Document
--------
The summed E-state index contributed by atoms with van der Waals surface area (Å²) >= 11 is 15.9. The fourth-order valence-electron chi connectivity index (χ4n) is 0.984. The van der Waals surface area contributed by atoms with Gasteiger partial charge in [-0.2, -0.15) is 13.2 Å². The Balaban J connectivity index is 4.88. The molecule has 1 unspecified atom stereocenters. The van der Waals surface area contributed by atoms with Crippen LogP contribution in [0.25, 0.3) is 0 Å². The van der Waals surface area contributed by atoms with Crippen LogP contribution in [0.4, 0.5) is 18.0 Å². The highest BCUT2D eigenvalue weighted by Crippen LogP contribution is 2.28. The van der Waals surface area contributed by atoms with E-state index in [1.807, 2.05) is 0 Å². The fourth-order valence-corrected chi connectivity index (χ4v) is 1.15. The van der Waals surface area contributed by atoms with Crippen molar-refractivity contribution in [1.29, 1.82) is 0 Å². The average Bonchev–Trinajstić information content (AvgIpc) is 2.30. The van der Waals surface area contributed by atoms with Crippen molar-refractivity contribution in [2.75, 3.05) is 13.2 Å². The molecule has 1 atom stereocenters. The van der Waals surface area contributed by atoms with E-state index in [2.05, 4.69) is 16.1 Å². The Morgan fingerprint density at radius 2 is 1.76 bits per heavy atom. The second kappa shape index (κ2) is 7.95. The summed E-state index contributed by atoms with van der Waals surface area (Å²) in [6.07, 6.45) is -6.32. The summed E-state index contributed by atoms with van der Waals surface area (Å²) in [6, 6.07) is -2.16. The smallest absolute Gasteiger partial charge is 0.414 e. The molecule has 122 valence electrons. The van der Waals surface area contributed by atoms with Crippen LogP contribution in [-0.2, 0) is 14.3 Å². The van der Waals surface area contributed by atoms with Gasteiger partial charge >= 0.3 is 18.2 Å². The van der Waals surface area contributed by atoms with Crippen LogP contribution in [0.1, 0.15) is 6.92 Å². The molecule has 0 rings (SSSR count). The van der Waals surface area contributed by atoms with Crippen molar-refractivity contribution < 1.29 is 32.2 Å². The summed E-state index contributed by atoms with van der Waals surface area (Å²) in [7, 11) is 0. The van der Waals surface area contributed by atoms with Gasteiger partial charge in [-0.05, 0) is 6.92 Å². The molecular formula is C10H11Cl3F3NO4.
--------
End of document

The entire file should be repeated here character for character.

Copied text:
The summed E-state index contributed by atoms with van der Waals surface area (Å²) >= 11 is 15.9. The fourth-order valence-electron chi connectivity index (χ4n) is 0.984. The van der Waals surface area contributed by atoms with Gasteiger partial charge in [-0.2, -0.15) is 13.2 Å². The Balaban J connectivity index is 4.88. The molecule has 1 unspecified atom stereocenters. The van der Waals surface area contributed by atoms with Crippen LogP contribution in [0.25, 0.3) is 0 Å². The van der Waals surface area contributed by atoms with Crippen LogP contribution in [0.4, 0.5) is 18.0 Å². The highest BCUT2D eigenvalue weighted by Crippen LogP contribution is 2.28. The van der Waals surface area contributed by atoms with E-state index in [1.807, 2.05) is 0 Å². The fourth-order valence-corrected chi connectivity index (χ4v) is 1.15. The van der Waals surface area contributed by atoms with Crippen molar-refractivity contribution in [1.29, 1.82) is 0 Å². The average Bonchev–Trinajstić information content (AvgIpc) is 2.30. The van der Waals surface area contributed by atoms with Crippen molar-refractivity contribution in [2.75, 3.05) is 13.2 Å². The molecule has 1 atom stereocenters. The van der Waals surface area contributed by atoms with E-state index in [2.05, 4.69) is 16.1 Å². The Morgan fingerprint density at radius 2 is 1.76 bits per heavy atom. The second kappa shape index (κ2) is 7.95. The summed E-state index contributed by atoms with van der Waals surface area (Å²) in [6.07, 6.45) is -6.32. The summed E-state index contributed by atoms with van der Waals surface area (Å²) in [6, 6.07) is -2.16. The smallest absolute Gasteiger partial charge is 0.414 e. The molecule has 122 valence electrons. The van der Waals surface area contributed by atoms with Crippen LogP contribution in [-0.2, 0) is 14.3 Å². The van der Waals surface area contributed by atoms with Gasteiger partial charge >= 0.3 is 18.2 Å². The van der Waals surface area contributed by atoms with Crippen LogP contribution in [0.1, 0.15) is 6.92 Å². The molecule has 0 rings (SSSR count). The van der Waals surface area contributed by atoms with Crippen molar-refractivity contribution < 1.29 is 32.2 Å². The summed E-state index contributed by atoms with van der Waals surface area (Å²) in [7, 11) is 0. The van der Waals surface area contributed by atoms with Gasteiger partial charge in [-0.05, 0) is 6.92 Å². The molecular formula is C10H11Cl3F3NO4.